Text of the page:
Resource Details

Quantitative assessment of people-oriented forestry in Bangladesh: a case study in the Tangail forest division

Literature: Available at NO COST

Muhammed, N., Koike, M., Haque, F., Miah, D.M. 2008, "Quantitative assessment of people-oriented forestry in Bangladesh: a case study in the Tangail forest division," Journal of Environmental Management, vol. 88, pp. 83-92.

Contact Info

M. Koike: Tel/fax: +810265 77 1526. E-mail address:


  • Forest Policy Laboratory, Shinshu University, Nagano-ken, Japan
  • Department of Forest Resources, Kookmin University, Seoul, South Korea


Shinshu University

Full access to the pre-publication version of this document is available for no cost at the link above.

Alternatively, selecting the link below redirects this page to the published article on the journal website where the online material can be purchased or accessed if with subscription. For more information on access, see sidebar.

Journal of Environmental Management



  • This research is based on case study analysis and was conducted to evaluate the profitability of three different types of plantation - strip, agroforestry, and woodlot - raised through a people-oriented forestry program in Bangladesh.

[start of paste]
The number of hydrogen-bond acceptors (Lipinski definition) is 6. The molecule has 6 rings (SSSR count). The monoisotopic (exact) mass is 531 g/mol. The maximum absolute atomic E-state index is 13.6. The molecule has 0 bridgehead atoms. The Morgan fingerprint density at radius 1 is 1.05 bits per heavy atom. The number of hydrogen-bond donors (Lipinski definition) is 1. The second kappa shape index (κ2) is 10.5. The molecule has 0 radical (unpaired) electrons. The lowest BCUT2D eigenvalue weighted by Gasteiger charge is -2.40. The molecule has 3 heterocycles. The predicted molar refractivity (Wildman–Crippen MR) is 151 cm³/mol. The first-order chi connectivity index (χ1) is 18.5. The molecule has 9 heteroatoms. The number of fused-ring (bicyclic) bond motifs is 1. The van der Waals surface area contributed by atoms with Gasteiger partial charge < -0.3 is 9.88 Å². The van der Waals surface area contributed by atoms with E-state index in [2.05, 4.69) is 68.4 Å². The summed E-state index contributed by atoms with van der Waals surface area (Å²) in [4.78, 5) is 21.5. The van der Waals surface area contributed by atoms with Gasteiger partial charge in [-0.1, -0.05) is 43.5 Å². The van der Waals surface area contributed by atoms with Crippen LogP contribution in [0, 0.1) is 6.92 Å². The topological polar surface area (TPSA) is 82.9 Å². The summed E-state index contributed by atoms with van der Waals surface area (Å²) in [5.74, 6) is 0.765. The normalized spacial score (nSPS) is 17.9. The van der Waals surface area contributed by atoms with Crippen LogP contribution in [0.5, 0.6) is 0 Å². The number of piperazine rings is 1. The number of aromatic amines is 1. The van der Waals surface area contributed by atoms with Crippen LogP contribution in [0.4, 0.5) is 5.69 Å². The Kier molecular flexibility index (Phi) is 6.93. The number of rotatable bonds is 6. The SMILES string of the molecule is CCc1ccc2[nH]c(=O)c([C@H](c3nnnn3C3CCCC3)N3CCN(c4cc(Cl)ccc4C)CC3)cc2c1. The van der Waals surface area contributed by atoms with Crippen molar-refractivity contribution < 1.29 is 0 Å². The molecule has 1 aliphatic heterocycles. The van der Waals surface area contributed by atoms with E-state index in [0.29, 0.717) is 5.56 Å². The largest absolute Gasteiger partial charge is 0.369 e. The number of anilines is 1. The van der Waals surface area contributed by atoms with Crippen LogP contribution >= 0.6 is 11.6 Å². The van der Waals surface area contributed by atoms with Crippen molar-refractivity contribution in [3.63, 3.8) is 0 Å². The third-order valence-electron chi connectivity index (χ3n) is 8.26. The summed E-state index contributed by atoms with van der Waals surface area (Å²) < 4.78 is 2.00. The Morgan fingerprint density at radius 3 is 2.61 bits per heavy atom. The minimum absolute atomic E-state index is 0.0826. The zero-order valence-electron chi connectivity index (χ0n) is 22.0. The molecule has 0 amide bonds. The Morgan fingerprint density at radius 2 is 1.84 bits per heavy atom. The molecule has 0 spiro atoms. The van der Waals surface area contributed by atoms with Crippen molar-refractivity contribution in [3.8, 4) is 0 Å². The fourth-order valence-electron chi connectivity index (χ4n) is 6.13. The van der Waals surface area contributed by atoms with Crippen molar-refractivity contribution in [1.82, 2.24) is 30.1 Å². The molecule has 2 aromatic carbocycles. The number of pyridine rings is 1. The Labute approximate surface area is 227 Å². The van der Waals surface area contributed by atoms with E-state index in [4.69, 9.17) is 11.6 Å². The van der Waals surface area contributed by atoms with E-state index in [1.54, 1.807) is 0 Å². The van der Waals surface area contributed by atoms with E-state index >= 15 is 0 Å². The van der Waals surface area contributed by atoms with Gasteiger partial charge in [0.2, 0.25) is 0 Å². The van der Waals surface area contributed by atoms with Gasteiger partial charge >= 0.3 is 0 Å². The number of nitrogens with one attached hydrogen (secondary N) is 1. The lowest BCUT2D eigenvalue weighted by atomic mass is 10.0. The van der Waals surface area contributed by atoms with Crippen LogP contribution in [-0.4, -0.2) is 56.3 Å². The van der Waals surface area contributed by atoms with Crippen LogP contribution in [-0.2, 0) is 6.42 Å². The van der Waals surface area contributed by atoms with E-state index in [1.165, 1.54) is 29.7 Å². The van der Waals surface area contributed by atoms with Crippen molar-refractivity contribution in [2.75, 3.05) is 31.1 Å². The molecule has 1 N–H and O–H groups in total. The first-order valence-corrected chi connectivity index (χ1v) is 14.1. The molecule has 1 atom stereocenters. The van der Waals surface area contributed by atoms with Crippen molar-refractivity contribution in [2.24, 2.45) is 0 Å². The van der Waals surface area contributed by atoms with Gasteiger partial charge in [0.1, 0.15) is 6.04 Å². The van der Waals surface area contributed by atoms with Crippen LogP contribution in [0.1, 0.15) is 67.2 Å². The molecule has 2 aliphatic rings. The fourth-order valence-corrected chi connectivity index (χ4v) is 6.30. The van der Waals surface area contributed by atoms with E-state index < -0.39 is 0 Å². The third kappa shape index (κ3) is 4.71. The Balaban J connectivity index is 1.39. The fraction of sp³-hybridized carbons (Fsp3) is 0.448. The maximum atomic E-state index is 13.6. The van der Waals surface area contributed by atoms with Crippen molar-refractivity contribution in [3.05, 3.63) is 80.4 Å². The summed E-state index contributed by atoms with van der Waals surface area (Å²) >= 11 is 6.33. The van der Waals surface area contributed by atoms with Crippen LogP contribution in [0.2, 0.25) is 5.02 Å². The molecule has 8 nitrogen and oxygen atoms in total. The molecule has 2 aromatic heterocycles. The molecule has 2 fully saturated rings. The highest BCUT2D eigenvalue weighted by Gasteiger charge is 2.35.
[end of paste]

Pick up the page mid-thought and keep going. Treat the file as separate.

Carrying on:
• By interviewing participants at various stages in the process, conducting focus group discussions, and accessing annual costs from the Tangail Divisional Forest office, the researchers were able to analyze net present values and benfit-cost ratios.
  • The study concludes that, based on governmental and non-governmental funds assisting the program, that while all three plantation types were profitable to people, agroforestry and strip plantations were overall profitable given the overall investment.

Geographical Region

  • South Asia
  • Country

  • Bangladesh
  • This database is a work in progress, and we need your input to keep it up to date. Feel free to contact ELTI at to provide information on your own work as well as other projects and literature currently missing from the database.


    ELTI is a joint initiative of:
    Yale School of Forestry & Environmental Studies Smithsonian Tropical Research Institute